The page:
Our narrator begins the tale by saying that Mrs. May "first told me about them." Okay, who are "them"? And who is this Mrs. May? Let's find out…
Wait. Our narrator suddenly takes back what she just said, correcting her statement to say that Mrs. May didn't tell her, she told some girl named Kate—a wild, messy, stubborn little girl.
So does that mean the narrator's actually Kate? Could be… Things are a little confusing, to say the least.
But onto the meat of the thing.
We learn that Mrs. May lives in two rooms in Kate's parents' house in London. Oh! We're in London. We hope it's teatime.
One day, while Mrs. May and Kate are crocheting a bed quilt, Kate realizes she can't find her crochet hook, even though she just had it right there.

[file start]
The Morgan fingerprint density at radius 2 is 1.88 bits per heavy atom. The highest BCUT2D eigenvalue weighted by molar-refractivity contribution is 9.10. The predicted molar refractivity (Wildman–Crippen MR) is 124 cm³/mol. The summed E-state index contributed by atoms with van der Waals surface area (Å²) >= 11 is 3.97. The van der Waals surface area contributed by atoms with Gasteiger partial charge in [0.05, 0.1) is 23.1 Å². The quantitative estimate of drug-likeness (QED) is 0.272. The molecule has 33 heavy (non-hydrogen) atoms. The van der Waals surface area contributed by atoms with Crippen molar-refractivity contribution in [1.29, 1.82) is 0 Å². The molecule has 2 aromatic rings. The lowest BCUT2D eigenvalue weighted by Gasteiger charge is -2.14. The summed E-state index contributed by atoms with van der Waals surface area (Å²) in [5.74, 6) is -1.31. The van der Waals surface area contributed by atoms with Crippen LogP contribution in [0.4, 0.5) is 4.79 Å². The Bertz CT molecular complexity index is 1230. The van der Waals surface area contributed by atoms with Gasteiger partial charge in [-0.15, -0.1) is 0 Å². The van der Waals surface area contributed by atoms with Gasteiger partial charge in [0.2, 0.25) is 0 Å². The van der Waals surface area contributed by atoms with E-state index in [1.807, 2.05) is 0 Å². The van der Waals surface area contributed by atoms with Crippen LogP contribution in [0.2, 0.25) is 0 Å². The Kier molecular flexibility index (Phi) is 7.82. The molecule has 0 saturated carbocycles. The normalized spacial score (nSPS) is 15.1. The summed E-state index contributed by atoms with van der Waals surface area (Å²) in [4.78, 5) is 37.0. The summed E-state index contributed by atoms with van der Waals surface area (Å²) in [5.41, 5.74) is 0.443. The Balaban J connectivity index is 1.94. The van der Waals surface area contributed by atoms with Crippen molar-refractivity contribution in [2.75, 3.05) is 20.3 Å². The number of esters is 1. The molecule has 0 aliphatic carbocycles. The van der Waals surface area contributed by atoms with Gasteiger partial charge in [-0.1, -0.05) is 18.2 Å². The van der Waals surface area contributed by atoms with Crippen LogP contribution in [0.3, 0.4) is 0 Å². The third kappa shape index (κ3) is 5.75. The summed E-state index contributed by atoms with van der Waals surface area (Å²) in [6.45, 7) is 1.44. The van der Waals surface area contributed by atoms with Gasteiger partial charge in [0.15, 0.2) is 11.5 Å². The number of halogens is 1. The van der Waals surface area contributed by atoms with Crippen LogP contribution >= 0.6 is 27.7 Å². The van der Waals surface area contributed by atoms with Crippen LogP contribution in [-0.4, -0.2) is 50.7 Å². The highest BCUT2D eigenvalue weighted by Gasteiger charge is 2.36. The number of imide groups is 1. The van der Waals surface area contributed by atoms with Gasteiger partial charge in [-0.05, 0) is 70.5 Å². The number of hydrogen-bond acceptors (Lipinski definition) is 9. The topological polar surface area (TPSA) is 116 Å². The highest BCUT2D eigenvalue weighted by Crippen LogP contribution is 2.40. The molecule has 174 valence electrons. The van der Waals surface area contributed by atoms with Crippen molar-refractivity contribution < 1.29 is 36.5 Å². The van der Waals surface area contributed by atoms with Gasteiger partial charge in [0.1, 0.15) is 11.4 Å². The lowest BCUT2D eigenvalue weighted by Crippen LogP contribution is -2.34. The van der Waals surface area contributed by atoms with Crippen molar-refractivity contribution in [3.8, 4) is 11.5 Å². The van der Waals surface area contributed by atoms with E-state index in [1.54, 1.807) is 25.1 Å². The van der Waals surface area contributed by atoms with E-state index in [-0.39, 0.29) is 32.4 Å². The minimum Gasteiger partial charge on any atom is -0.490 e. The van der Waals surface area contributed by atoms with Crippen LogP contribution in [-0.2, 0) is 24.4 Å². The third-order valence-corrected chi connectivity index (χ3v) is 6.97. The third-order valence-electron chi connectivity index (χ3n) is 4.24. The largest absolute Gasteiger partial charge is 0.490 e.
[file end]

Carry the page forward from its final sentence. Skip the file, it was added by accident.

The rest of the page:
Don't you just hate when that happens?
Uh oh, Mrs. May says, the house must be full of borrowers.
Not borrowers! Anything but borrowers! We hate those pesky things.
Hold up. What in the world is a "borrower"?
Kate begs Mrs. May to tell the story of how she first heard of the little people called borrowers from her brother.
It seems that in the great big house where Mrs. May's brother was recovering from an illness he got in India, there was a very big grandfather clock, and below the clock there was a hole.
That hole was home to three borrowers: Homily, Pod, and little Arrietty.
Mrs. May tells us that even their names were "borrowed" from humans, who they thought existed solely so that borrowers could take from them. These little guys sure sound a little too big for their britches.
This particular old house was ideal for the borrowers to live in because the mistress of the house, Great-Aunt Sophy, had been bedridden for the past twenty years, thanks to a nasty hunting accident, and the only other human beings in the house were Mrs. Driver the cook, and a grumpy gardener named Crampfurl.
Dying to hear more? Go on, turn the page. You know you want to.